Traditional Address & Telephone number
This should be present, in all cases. Put the office hours on there, so people can catch you via the phone. A lot of the time people won’t actually use the phone to contact you, but it’s one of those things that looks odd if its missing.
Additional Methods Worth Exploring
You don’t have to limit yourself to the above methods, for example this site offers a form of email based ‘non real-time’ chat, that integrates with your site really nicely. https://www.intercom.io/
New services are being released all the time so keep an eye open, just make sure you have one of the above to begin with.
4 . Does your site look good on mobile devices?
Last year we passed the mobile ‘tipping-point’, where there are now more mobile users than desktop users. Yep, that’s right!
Google have even announced that since April 2015, they are favouring mobile-friendly websites in the search rankings. If you are wondering if it applies to your site, you can check right now using this tool:
What exactly is mobile-friendly?
Mobile-friendly, or responsive as it’s also called, is when your site achieves the following on smaller sized screens, such as smartphones & tablets:
i. Readable content
ii. Easy to use (i.e. all the functionality still works).
iii. Quick loading times (bear in mind the slower speed of some mobile internet)
How Can I Get This Fixed?
If you have a website based on WordPress, you may be able to switch out your theme for a responsive one, alternatively, seek the help of a website specialist to get your site up to scratch.
5 . Does your site load quickly?
Your site should load quickly for all users; no matter what device they use to access it. If the homepage of your site takes more than a second or two to display your content, you’re going to lose people’s interest before you even get started.
Slow loading sites can be caused by a number of factors, some are easy to fix, and others just need to be worked around. Here are the most obvious ones:
- Your site has a ton of uncompressed images or scripts that have to be loaded before the page displays.
- Your site is hosted on a sluggish, low-powered web server.
- The user’s computer or device is old and slow
- The user’s internet connection is slow
Points 1 & 2 can be fixed by a web developer; points 3 & 4 can’t, so just live with it.
If your demographic consists primarily of users like this, then you should build the leanest site possible.
How Do I Test My Site?
There are plenty of online tools to test your site speed, here are a few of the best:
- Pingdom Tools: http://tools.pingdom.com/fpt/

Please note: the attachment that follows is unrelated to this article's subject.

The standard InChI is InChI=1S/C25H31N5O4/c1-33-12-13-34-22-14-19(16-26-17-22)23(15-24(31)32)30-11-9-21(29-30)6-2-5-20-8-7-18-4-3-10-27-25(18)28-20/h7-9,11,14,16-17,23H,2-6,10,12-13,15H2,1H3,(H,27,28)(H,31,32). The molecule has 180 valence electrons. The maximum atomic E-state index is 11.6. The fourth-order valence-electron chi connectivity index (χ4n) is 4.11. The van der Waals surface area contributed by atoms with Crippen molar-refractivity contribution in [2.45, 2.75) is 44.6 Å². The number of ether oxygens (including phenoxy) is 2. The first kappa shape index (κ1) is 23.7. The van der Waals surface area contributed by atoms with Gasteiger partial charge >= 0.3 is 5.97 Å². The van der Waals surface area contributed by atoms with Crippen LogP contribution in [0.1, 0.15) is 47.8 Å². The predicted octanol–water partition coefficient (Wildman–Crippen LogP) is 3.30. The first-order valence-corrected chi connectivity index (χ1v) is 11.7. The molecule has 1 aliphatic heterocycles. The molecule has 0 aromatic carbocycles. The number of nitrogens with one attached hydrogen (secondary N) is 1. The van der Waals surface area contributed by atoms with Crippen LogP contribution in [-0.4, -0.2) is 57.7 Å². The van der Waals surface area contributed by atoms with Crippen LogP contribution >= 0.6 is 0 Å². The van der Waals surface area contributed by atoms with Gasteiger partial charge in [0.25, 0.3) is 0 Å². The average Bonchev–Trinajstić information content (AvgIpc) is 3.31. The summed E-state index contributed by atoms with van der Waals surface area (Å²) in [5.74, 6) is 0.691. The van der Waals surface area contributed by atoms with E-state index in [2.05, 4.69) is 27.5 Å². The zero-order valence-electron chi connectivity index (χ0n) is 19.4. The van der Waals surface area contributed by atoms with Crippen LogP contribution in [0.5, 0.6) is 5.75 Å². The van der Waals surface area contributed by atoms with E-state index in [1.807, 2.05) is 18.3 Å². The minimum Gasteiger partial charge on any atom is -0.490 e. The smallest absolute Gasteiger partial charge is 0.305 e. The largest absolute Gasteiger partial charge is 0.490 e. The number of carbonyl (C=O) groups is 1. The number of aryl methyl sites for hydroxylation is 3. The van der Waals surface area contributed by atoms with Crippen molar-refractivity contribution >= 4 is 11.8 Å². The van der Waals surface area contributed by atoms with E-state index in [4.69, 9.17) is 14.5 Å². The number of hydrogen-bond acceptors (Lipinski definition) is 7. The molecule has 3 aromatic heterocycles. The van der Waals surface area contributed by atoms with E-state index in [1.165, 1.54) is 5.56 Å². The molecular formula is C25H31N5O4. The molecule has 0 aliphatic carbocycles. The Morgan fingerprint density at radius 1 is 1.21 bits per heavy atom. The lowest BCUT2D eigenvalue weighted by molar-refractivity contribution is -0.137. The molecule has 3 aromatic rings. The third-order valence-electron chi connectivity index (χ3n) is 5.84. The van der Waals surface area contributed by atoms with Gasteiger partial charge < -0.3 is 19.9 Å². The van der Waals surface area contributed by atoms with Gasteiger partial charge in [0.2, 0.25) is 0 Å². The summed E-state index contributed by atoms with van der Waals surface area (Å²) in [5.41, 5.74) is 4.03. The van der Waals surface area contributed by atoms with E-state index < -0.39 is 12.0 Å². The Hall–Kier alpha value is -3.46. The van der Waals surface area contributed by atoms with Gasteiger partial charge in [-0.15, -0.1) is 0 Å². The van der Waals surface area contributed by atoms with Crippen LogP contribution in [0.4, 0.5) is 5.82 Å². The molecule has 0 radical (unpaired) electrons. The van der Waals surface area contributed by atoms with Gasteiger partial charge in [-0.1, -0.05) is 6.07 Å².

- Google Pagespeed:
GT Metrix: http://gtmetrix.com/
6 . Is your site secure?
This used to apply primarily to sites that deal with credit card payments, banking services, or any site that stored sensitive information. It still does, however since late 2014, Google are giving HTTPS websites a little extra love in the rankings.
This blog post from Google goes into detail on the subject:
HTTPS as a ranking signal
Not only does Google reward HTTPS sites with a ranking boost, it also means that you’ll get more visitor referrer data in your Analytics. Sometime in 2014 Google switched all their own services to HTTPS, which meant that a lot of Analytics data stopped being tracked. Going HTTPS helps claw back some of the missing data.
This blog post from Joost De Valk explains the details:
How Do I Make My Site HTTPS?
Its real easy, and real cheap. You can pick up an SSL certificate from your web host, and a good web developer will install it for you within a matter of hours. In order to check your site is running a valid SSL certificate, you can run your website URL through a tool like this:
7 . Is your site interesting?
Make sure your website connects with your audience. Here are some great rules to follow when creating content for your website:
i. Get to know your audience: Find out what their concerns are, what keeps them up at night. How will your brand help them with their daily lives?
ii. Be yourself: Use your own voice to get our message across. Don’t try to sound like someone or something you’re not. Your audience will respect your integrity.
iii. Have an end goal: Why are you creating the content? Is it to solve a problem that the visitor may be having? If you know this, it makes it easy to define the calls to action. Clearly state what you would like the reader to do next. Remember the section on making your site simple — it takes effort to think.
iv. Speak in the language of your customers: Don’t slip into the trap of inadvertently playing ‘Bulshit Bingo’. Avoid buzzwords, technical jargon & anything that makes you sound inauthentic. (Technical jargon has its place, but just think about your audience beforehand.)
v. Solve, don’t shill: This one is crucial in order to build an audience. Make sure you are directly addressing a problem that your user is having, and when you offer a solution be sure it will work. Of course, we all want people to buy or service or product, but be honest about it. For example, if I think a user only requires a 5 page basic website, I don’t try to convince them they need a clone of amazon.com.